Jan Hammer, partner at Europe's most active fintech investor Index Ventures, wouldn't rule out investing in Initial Coin Offerings (ICOs)

by

Index Ventures' Jan Hammer is confident of seeing $10bn valued fintechs (Source: PR)

Europe’s biggest fintech investor Index Ventures would not rule out putting cash into an initial coin offering (ICO) as the method of raising funds for startups continues growing in popularity.

“We haven't invested in one,” said Jan Hammer, general partner at the venture firm in London, who boasts UK fintech stars Transferwise, Funding Circle and Revolut, as well as Adyen and Robinhood in Europe and the US respectively, among his portfolio.

“We’re looking at it from the perspective of what is our business,” he told City A.M.. “Our business is to find great entrepreneurs and great businesses. So if there were a theoretical case if there was some great business we had to participate in…. that’s more a fundamental question rather than a question of principle.”

Read more: It’s official: Transferwise closes $280m funding from top investors

ICOs have attracted huge amounts of attention and investment, having raised several billions to date, but have also caught the eye of regulators. The US Securities and Exchange Commission (SEC) last week was forced to warn celebrities about endorsing what are also called token sales.

Index is the most active in the fintech sector in Europe, and third globally according to CB Insights, in a year when UK Investment is on track to hit a record amount.

And Hammer said it was “business as usual” when it comes to investing in the UK with Brexit.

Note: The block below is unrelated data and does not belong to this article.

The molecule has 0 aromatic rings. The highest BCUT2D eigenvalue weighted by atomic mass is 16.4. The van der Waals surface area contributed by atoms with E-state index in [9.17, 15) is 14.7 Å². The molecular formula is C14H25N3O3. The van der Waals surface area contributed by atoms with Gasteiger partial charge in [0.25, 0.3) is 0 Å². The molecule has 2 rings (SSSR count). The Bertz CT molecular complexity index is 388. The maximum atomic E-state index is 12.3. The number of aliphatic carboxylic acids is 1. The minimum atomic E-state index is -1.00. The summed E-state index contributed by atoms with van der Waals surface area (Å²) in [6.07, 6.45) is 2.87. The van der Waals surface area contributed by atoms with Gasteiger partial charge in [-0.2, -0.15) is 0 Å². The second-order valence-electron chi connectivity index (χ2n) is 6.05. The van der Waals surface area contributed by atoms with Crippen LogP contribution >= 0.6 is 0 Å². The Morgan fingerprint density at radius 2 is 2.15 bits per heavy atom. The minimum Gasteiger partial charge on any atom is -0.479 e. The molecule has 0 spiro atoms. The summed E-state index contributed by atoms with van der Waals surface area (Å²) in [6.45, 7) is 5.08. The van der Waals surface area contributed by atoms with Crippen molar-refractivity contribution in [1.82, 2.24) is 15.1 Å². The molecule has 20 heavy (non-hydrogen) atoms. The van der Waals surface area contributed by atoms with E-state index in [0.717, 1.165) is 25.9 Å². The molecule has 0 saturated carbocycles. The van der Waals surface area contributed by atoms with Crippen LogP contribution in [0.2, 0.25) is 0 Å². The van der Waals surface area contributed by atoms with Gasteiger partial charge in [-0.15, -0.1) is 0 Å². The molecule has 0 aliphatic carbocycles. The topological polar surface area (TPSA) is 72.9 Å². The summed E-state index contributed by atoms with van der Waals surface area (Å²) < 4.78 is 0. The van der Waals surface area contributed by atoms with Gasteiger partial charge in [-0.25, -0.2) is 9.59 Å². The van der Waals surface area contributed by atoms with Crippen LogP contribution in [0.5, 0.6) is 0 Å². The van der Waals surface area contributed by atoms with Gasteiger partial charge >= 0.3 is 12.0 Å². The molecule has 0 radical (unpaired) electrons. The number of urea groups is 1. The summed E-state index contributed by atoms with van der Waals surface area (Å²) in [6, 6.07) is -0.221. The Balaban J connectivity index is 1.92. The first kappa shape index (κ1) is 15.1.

“We look wherever good entrepreneurs live and wherever good businesses are, without any sort of prejudice. Having said that, if there were any regulatory impacts, of course it’s something we would look at and consider, but that’s on a case by case basis,” he said, adding that it was like any due diligence.

Read more: UK fintech startups are on track for a record-breaking year of investment

“It’s a factor to consider, not one to build around,” said Hammer. “We’ve never tried to second guess what regulators will do and so we’re not going to try and second guess what politicians will do as a basis for an investment case.”

And Hammer said he also believes that some startups among the new cohort of fintech startups will push their way towards financial services companies when it comes to valuations within the next decade.

“We believe not only will we see more billion dollar companies in this space, but $10bn companies” he said.